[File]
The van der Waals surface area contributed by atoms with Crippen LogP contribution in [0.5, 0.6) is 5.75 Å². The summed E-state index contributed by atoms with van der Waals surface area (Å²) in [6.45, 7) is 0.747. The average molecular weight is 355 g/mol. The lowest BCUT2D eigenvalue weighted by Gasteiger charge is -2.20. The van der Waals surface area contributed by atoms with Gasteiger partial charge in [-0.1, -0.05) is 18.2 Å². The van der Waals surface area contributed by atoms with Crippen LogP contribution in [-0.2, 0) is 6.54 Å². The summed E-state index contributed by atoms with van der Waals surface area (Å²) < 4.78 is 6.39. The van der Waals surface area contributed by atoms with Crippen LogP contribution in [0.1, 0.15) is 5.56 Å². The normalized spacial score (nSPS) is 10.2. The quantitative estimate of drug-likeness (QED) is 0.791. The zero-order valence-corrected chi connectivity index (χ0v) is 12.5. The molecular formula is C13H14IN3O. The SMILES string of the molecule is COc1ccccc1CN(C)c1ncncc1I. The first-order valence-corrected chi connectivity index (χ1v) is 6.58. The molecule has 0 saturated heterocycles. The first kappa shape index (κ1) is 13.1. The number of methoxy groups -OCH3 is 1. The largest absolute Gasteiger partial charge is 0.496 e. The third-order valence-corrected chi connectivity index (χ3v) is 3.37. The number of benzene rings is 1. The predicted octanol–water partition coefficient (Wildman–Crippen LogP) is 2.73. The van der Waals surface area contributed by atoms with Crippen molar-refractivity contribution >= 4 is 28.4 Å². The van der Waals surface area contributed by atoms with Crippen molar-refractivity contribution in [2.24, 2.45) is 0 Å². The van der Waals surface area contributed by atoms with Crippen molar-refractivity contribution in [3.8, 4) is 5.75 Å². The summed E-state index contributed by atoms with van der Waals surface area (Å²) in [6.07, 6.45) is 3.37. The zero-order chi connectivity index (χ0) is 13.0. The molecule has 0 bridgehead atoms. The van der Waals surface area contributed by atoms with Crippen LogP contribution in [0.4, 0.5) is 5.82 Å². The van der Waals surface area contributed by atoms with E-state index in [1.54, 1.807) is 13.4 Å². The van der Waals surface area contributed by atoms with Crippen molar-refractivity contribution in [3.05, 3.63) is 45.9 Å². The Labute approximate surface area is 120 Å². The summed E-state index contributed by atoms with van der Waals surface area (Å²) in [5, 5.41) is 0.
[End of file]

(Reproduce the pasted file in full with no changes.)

The van der Waals surface area contributed by atoms with Crippen LogP contribution in [0.5, 0.6) is 5.75 Å². The summed E-state index contributed by atoms with van der Waals surface area (Å²) in [6.45, 7) is 0.747. The average molecular weight is 355 g/mol. The lowest BCUT2D eigenvalue weighted by Gasteiger charge is -2.20. The van der Waals surface area contributed by atoms with Gasteiger partial charge in [-0.1, -0.05) is 18.2 Å². The van der Waals surface area contributed by atoms with Crippen LogP contribution in [-0.2, 0) is 6.54 Å². The summed E-state index contributed by atoms with van der Waals surface area (Å²) < 4.78 is 6.39. The van der Waals surface area contributed by atoms with Crippen LogP contribution in [0.1, 0.15) is 5.56 Å². The normalized spacial score (nSPS) is 10.2. The quantitative estimate of drug-likeness (QED) is 0.791. The zero-order valence-corrected chi connectivity index (χ0v) is 12.5. The molecular formula is C13H14IN3O. The SMILES string of the molecule is COc1ccccc1CN(C)c1ncncc1I. The first-order valence-corrected chi connectivity index (χ1v) is 6.58. The molecule has 0 saturated heterocycles. The first kappa shape index (κ1) is 13.1. The number of methoxy groups -OCH3 is 1. The largest absolute Gasteiger partial charge is 0.496 e. The third-order valence-corrected chi connectivity index (χ3v) is 3.37. The number of benzene rings is 1. The predicted octanol–water partition coefficient (Wildman–Crippen LogP) is 2.73. The van der Waals surface area contributed by atoms with Crippen molar-refractivity contribution >= 4 is 28.4 Å². The van der Waals surface area contributed by atoms with Crippen molar-refractivity contribution in [2.24, 2.45) is 0 Å². The van der Waals surface area contributed by atoms with Crippen molar-refractivity contribution in [3.8, 4) is 5.75 Å². The summed E-state index contributed by atoms with van der Waals surface area (Å²) in [6.07, 6.45) is 3.37. The zero-order chi connectivity index (χ0) is 13.0. The molecule has 0 bridgehead atoms. The van der Waals surface area contributed by atoms with Crippen LogP contribution in [0.4, 0.5) is 5.82 Å². The van der Waals surface area contributed by atoms with E-state index in [1.54, 1.807) is 13.4 Å². The van der Waals surface area contributed by atoms with Crippen molar-refractivity contribution in [3.05, 3.63) is 45.9 Å². The Labute approximate surface area is 120 Å². The summed E-state index contributed by atoms with van der Waals surface area (Å²) in [5, 5.41) is 0.